Pay-to-sudoku Revisited

Last year, I created a project called pay-to-sudoku which was the world’s first implementation of a zero-knowledge contingent payment (ZKCP). ZKCPs were invented in 2011 by Gregory Maxwell, and are a clever cryptographic trick that allows people to trade information and value atomically over a blockchain. Gregory was also kind enough to help me demonstrate it to Financial Cryptography 2016!

In pay-to-sudoku, one person (the “buyer”) can pay another person (the “seller”) to solve a Sudoku puzzle. The seller solves the puzzle and encrypts the solution with a key that is then hashed. Using a zero-knowledge proof ― in this case, a zk-SNARK using libsnark ― the seller constructs a proof that they have an encrypted solution to the puzzle, and that knowledge of a particular SHA256 hash will permit decryption.

The buyer proceeds to submit a payment to the blockchain that allows the seller to redeem some funds in exchange for revealing the SHA256 preimage (the key). When the seller does this, the buyer can decrypt.

In order to achieve this with a zk-SNARK, the buyer is responsible for constructing a common reference string (CRS) that allows the seller to evaluate a proof. Campanelli, Gennaro, Goldfeder and Nizzardo have just published a new paper that identifies a flaw in the way pay-to-sudoku uses the PGHR construction implemented in libsnark. In particular, it assumes that the CRS has correct algebraic structure, and as a result, the buyer has an opportunity to violate zero-knowledge to obtain information about the solution without paying for it.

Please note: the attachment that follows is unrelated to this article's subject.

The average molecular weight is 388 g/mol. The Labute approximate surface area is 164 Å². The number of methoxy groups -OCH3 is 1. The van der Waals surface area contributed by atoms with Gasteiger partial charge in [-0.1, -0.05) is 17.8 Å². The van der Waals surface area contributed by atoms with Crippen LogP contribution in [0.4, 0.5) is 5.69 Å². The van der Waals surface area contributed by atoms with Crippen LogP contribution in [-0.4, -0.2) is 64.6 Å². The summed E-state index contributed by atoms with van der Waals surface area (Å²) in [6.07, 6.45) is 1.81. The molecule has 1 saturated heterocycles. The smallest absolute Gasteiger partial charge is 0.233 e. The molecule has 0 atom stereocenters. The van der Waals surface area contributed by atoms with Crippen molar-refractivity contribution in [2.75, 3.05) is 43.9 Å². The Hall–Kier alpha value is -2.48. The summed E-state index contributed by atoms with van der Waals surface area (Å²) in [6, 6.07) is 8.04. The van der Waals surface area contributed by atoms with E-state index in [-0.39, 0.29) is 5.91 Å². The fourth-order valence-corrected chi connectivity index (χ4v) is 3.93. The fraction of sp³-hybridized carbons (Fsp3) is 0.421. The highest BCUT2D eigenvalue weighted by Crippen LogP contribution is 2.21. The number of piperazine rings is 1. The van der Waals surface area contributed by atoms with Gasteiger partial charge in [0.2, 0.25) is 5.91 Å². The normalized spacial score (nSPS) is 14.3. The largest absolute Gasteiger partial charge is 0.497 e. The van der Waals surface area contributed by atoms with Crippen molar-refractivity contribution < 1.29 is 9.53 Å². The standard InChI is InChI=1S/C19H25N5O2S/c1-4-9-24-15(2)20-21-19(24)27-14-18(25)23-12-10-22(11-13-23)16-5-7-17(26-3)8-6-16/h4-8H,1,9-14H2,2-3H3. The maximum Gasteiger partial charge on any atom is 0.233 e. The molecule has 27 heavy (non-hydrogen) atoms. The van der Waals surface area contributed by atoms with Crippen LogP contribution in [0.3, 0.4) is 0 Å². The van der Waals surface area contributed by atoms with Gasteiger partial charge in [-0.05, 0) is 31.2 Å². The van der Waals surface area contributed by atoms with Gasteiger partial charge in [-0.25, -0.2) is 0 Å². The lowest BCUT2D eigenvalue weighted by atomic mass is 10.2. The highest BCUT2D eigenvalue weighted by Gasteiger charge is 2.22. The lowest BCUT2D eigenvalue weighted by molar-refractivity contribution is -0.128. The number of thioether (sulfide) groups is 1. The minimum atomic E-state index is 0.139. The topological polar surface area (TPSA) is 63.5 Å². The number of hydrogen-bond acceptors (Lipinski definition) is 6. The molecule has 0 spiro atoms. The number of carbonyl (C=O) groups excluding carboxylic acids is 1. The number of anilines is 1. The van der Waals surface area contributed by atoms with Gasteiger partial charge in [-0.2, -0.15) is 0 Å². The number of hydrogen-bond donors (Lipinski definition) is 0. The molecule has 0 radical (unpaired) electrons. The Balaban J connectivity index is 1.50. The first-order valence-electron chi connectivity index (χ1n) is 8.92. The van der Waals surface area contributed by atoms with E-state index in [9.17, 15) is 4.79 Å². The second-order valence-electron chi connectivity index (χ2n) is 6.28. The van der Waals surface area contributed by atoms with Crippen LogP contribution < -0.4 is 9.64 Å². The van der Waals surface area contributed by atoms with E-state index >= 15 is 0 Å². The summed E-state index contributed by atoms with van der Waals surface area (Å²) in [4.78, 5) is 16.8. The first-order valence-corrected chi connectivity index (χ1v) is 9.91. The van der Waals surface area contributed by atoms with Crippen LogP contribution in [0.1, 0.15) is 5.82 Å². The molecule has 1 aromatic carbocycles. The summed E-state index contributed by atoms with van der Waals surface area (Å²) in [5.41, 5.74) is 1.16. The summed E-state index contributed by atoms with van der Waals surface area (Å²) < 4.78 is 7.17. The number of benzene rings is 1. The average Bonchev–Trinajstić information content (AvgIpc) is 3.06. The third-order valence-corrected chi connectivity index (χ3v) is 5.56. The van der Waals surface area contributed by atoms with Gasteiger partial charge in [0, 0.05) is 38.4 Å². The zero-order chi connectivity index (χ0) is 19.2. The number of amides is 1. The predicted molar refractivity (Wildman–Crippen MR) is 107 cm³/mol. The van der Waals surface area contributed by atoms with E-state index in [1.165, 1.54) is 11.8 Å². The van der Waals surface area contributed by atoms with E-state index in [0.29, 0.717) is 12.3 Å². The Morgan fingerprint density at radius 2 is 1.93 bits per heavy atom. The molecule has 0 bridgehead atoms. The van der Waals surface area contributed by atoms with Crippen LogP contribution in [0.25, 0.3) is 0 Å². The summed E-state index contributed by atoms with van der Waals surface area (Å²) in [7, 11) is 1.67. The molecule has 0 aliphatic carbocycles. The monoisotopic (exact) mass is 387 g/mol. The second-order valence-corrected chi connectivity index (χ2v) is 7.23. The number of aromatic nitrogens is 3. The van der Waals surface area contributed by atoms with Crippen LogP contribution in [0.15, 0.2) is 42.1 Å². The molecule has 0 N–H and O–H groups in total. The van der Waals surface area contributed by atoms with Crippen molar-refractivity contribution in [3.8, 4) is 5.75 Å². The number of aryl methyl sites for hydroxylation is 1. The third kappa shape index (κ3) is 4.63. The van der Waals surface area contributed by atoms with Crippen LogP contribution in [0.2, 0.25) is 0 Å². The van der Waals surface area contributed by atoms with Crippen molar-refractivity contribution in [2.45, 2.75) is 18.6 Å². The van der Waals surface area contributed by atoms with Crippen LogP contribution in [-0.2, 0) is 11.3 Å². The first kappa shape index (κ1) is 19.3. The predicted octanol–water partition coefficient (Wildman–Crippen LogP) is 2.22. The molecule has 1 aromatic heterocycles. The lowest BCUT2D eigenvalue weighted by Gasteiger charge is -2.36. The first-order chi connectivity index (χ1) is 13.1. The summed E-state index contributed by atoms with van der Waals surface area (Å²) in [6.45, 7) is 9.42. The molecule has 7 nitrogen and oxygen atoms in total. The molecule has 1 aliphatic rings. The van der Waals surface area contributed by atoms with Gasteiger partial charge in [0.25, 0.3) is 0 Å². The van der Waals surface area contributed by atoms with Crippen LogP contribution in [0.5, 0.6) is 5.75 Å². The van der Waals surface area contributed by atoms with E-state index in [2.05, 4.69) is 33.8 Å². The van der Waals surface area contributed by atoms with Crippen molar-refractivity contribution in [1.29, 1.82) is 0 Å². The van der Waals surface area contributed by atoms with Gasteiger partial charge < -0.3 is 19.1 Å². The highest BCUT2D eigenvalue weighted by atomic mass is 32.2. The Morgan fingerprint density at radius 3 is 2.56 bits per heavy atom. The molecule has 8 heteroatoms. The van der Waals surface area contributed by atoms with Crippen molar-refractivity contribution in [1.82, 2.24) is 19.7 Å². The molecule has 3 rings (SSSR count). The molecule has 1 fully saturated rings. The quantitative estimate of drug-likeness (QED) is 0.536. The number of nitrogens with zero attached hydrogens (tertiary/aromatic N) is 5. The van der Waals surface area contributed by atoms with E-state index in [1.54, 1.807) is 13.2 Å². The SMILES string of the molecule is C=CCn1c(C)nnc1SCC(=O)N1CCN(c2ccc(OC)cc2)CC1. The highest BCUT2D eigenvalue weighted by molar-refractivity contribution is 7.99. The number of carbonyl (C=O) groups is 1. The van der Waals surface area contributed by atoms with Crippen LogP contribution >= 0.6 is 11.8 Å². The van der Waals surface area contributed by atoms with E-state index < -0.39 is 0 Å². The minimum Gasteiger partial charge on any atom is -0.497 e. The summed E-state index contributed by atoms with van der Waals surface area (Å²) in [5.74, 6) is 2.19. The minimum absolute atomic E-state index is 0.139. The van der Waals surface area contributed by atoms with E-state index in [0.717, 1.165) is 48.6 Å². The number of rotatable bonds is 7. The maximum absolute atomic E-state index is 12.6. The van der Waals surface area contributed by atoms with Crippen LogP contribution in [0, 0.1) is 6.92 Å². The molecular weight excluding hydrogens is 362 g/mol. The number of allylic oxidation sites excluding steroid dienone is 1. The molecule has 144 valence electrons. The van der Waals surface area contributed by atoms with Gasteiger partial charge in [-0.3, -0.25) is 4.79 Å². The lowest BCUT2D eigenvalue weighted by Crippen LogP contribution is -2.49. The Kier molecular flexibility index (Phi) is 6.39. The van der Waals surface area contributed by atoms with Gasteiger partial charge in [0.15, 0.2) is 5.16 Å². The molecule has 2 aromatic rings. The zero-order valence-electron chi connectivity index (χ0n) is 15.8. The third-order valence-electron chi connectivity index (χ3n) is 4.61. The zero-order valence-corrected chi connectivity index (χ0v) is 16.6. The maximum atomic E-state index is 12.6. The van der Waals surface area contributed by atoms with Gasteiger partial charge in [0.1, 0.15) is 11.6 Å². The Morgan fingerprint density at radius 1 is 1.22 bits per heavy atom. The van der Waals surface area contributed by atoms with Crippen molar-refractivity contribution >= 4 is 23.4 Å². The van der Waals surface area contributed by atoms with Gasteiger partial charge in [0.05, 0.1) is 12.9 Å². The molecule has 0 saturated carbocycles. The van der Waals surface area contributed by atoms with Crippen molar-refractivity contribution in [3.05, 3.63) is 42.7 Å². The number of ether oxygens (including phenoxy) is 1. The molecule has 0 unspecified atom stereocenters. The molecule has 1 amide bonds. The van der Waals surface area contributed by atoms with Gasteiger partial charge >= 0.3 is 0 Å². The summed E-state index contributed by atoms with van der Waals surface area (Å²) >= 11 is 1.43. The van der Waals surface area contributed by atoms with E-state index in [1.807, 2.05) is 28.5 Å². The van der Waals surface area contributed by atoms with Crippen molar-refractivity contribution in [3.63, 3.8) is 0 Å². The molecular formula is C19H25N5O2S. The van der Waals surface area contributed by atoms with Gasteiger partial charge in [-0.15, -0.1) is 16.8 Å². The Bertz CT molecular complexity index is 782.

Note that Zcash’s public parameters are not vulnerable to this kind of malicious setup because the multi-party computation transcript guarantees the correctness of the CRS, even if all of the participants of the MPC were dishonest. This is pointed out by the paper as well.

There are several mitigating steps that can be taken when using a third-party CRS. Just as we did with Zcash’s public parameters, it is sufficient to ensure the parameters are constructed correctly using a multi-party computation protocol. Not allowing incorrect structure in the CRS is sufficient to defend against the particular attacks described in the paper. As an additional precaution, verify the proof after you construct it!

The paper additionally proposes some other interesting ideas, such as an extension of the concept of a ZKCP to the purchase of digital services rather than digital goods (like sudoku solutions).


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